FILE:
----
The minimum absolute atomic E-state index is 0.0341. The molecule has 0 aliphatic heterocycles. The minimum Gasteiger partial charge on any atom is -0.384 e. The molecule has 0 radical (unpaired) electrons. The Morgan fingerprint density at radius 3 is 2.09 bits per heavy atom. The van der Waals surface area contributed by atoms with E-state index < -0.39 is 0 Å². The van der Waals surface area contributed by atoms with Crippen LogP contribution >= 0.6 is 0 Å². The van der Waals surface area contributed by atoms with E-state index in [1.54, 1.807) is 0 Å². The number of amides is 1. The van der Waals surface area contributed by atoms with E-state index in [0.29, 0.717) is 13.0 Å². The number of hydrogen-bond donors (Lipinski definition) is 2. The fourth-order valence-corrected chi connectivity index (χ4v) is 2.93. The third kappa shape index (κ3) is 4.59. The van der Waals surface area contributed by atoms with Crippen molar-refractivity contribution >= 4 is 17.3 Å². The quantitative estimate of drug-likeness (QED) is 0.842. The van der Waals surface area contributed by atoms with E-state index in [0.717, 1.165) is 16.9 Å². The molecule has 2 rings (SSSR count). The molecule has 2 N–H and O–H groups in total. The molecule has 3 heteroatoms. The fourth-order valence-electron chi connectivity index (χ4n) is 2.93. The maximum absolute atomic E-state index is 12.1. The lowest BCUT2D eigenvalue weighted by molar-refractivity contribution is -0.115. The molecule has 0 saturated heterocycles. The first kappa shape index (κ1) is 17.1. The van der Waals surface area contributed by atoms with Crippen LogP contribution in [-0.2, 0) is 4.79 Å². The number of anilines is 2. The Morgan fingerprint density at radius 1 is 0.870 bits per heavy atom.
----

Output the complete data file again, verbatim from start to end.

The minimum absolute atomic E-state index is 0.0341. The molecule has 0 aliphatic heterocycles. The minimum Gasteiger partial charge on any atom is -0.384 e. The molecule has 0 radical (unpaired) electrons. The Morgan fingerprint density at radius 3 is 2.09 bits per heavy atom. The van der Waals surface area contributed by atoms with E-state index < -0.39 is 0 Å². The van der Waals surface area contributed by atoms with Crippen LogP contribution >= 0.6 is 0 Å². The van der Waals surface area contributed by atoms with E-state index in [1.54, 1.807) is 0 Å². The number of amides is 1. The van der Waals surface area contributed by atoms with E-state index in [0.29, 0.717) is 13.0 Å². The number of hydrogen-bond donors (Lipinski definition) is 2. The fourth-order valence-corrected chi connectivity index (χ4v) is 2.93. The third kappa shape index (κ3) is 4.59. The van der Waals surface area contributed by atoms with Crippen molar-refractivity contribution >= 4 is 17.3 Å². The quantitative estimate of drug-likeness (QED) is 0.842. The van der Waals surface area contributed by atoms with E-state index in [0.717, 1.165) is 16.9 Å². The molecule has 2 rings (SSSR count). The molecule has 2 N–H and O–H groups in total. The molecule has 3 heteroatoms. The fourth-order valence-electron chi connectivity index (χ4n) is 2.93. The maximum absolute atomic E-state index is 12.1. The lowest BCUT2D eigenvalue weighted by molar-refractivity contribution is -0.115. The molecule has 0 saturated heterocycles. The first kappa shape index (κ1) is 17.1. The van der Waals surface area contributed by atoms with Crippen LogP contribution in [-0.2, 0) is 4.79 Å². The number of anilines is 2. The Morgan fingerprint density at radius 1 is 0.870 bits per heavy atom.